Communities are fed up with environmental problems

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Environmental injustice continues to grip two communities in southwestern Ohio. One, a predominantly African-American urban village that suffers the echoes of gunfire and the absence of green spaces. The other, a low-income, chemical-infested neighborhood, where black soot visibly resides on the roofs of cars and homes. Lincoln Heights and Middletown are both fighting to be heard on these issues.

I have worked with these communities over the past few months, and it has been an eye-opening experience. Separated by a 35-minute drive, these two communities have been battling local environmental issues for decades. As these issues have become more prominent, government agencies are reluctant to fight. Residents have expressed the devastating effects to authorities, but they are met with radio silence. In environmental disasters in small communities, it is all too common to find that residents are the ones who take sides, rather than those who represent them.

In Lincoln Heights, residents worked to improve green spaces, reduce food insecurity and eliminate noise pollution from a local police firing range. After years of frustration with government inaction, residents have finally decided to leave local authorities out of the solution. Why? A local resident said their government leaders often do not live in the community; they are on a completely different plane when it comes to creating solutions. For this reason, the voices of community members are often not heard.

The case is the same in Middletown. Residents have fought fiercely against the steel plant whose pollution they say has caused medical and psychological problems. For decades, the community has been plagued with toxic emissions like benzene, particulates and other pollutants. Residents have filed numerous complaints with the EPA over the past few years, but most have received the same response: specious field action taken, little or no follow-up, nothing changes, investigation terminated.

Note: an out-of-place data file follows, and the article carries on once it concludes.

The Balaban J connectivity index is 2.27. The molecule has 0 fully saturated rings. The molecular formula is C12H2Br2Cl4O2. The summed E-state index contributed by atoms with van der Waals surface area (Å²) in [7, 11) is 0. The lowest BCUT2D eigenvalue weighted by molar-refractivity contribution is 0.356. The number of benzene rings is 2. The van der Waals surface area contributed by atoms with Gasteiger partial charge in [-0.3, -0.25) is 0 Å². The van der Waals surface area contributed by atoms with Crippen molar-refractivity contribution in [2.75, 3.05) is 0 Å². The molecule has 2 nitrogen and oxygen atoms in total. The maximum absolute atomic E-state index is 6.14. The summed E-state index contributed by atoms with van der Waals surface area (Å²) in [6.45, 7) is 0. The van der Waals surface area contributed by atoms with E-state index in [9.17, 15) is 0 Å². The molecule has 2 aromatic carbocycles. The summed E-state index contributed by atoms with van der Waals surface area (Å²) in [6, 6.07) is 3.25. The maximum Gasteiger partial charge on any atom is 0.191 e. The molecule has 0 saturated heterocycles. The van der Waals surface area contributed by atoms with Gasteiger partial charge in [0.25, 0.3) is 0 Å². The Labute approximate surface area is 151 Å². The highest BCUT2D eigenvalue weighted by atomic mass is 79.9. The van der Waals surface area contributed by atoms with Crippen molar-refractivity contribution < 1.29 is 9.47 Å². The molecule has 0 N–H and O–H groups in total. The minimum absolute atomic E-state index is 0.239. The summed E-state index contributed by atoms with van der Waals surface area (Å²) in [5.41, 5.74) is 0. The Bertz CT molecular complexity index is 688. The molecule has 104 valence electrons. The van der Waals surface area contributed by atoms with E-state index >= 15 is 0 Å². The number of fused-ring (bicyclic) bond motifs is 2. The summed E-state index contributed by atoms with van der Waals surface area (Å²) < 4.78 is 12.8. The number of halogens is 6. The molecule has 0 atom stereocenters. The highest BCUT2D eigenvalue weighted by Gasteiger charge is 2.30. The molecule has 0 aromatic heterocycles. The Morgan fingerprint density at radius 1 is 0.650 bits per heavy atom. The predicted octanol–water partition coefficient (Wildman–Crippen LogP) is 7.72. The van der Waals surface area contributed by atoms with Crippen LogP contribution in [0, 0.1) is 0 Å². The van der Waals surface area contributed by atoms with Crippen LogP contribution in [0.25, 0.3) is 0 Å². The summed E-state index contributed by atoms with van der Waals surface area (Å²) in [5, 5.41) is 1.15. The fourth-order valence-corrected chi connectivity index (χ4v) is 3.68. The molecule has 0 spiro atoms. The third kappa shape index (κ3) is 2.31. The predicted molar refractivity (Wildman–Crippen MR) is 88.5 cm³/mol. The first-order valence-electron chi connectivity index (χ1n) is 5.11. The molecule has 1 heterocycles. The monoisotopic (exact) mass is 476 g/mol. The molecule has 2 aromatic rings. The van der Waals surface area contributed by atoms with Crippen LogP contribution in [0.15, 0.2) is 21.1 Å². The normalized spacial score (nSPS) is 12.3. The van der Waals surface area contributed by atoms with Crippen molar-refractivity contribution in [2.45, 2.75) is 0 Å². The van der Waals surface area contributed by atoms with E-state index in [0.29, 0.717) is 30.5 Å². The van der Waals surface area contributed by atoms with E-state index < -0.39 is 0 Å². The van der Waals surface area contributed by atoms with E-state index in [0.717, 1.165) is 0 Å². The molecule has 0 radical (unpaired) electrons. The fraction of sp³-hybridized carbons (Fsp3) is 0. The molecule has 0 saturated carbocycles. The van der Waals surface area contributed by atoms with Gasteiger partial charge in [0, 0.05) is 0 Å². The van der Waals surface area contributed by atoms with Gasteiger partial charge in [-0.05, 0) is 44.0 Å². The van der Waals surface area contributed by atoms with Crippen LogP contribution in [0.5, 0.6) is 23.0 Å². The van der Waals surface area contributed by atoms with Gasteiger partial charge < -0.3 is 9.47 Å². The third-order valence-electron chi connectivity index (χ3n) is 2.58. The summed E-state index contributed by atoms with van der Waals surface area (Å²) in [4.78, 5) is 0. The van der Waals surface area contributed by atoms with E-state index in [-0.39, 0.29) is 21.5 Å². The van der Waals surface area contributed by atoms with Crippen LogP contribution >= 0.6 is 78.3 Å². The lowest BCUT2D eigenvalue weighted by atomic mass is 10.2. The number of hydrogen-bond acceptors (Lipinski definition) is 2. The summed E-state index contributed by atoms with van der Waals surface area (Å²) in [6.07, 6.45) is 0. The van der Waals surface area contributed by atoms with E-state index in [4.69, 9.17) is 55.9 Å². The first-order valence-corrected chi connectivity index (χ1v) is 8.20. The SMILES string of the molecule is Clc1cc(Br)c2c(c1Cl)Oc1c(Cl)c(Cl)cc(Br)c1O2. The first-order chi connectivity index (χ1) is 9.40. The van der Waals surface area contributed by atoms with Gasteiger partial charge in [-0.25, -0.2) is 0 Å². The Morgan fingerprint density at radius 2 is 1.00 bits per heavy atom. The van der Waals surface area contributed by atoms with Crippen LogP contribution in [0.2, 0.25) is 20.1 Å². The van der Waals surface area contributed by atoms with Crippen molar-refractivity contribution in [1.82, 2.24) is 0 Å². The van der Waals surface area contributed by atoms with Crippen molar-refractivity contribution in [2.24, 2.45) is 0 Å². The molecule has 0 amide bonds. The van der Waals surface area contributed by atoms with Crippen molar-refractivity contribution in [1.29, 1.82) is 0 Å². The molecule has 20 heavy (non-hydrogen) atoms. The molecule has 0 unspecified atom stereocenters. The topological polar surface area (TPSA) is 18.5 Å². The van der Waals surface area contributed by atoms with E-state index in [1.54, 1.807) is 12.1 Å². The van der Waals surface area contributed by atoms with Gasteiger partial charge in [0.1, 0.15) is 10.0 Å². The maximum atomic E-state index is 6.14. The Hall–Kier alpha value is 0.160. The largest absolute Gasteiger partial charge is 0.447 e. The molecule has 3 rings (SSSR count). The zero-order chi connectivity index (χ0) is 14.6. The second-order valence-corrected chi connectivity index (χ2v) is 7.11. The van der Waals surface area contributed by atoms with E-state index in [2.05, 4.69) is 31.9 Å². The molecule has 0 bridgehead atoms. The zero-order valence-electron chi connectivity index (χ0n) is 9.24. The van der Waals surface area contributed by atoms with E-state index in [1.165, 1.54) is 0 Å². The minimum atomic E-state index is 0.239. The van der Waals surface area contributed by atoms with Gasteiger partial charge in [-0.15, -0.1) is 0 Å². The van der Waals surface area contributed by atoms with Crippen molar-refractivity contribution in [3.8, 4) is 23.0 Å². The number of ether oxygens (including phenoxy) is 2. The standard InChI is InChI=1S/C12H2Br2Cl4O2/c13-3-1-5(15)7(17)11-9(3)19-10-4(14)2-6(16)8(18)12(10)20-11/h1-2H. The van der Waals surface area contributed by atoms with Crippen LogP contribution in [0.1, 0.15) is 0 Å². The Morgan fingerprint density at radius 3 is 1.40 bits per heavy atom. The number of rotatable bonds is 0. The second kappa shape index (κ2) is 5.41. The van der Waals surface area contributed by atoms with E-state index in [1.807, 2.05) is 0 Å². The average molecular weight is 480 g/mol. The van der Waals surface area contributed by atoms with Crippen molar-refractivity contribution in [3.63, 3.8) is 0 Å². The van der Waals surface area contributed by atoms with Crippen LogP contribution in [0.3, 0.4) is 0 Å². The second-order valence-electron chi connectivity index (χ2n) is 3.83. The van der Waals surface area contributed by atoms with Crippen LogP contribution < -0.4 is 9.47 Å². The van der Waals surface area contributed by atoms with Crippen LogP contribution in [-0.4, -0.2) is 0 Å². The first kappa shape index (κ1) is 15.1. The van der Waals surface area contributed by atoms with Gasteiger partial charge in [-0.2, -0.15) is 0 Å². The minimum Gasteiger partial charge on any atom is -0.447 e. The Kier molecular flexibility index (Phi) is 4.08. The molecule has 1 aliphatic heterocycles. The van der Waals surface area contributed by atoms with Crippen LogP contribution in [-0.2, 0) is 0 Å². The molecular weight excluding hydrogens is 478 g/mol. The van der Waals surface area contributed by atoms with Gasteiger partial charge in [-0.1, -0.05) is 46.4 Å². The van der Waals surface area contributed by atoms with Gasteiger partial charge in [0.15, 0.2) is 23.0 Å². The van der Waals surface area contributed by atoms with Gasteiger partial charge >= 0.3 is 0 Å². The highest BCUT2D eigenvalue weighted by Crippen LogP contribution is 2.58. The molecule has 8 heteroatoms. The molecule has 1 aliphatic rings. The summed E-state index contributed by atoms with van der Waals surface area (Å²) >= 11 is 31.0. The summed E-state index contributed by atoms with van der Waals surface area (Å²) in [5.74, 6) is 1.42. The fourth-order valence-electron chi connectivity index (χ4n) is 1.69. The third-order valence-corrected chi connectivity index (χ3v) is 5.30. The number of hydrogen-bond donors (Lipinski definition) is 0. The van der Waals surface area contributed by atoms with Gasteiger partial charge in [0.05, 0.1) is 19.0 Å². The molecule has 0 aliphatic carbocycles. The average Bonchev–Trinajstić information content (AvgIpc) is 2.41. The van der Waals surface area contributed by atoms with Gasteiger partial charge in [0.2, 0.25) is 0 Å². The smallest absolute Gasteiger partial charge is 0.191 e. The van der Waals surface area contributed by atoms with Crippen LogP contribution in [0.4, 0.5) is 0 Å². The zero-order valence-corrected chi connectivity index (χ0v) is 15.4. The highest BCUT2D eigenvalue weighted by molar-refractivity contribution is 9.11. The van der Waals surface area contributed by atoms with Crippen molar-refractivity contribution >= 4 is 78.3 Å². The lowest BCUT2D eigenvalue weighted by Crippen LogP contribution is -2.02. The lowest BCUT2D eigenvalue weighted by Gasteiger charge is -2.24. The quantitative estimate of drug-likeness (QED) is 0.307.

A Middletown resident said “the smell coming from AK products or air, or Sun Coke – can’t take it. I have COPD and (I’m) on oxygen.” Others noted metallic particles, soot, fallout and a strong smell of sulfur among other harmful pollutants.

Residents of the Lincoln Heights and Middletown areas have had enough. Recently, the two communities partnered with undergraduate students and professors from the University of Cincinnati to seek justice through community-based participatory research. Both projects reveal that residents are unhappy with the circumstances in which they live. Early results from the partnership suggest that residents see a need for drastic improvements in their quality of life.

Despite the injustices they face, the power of these communities shines through, thanks to those who have risen to the challenge. A resident of the Lincoln Heights community explains that environmental injustice excludes the voices of BIPOC and low-income communities: “We need to hold our government and big business accountable and give our residents the tools to fight back.” These communities have been empowered to plan forums, create websites and organize events to bring residents together to prevent polluters and ineffective governments from harming them any longer.

For years, these communities have sat and watched those responsible flee the battle. Years of waiting for victory turned into frustration and lost lives. Now more than ever, locals are taking matters into their own hands and demanding change, and you can join them in their fight for justice.

Mackenzie Mason is a freshman environmental studies student at the University of Cincinnati where, as part of an experiential course in Writing for Justice, she worked on the Middletown Community Campaign for Environmental Justice.

mackenzie mason


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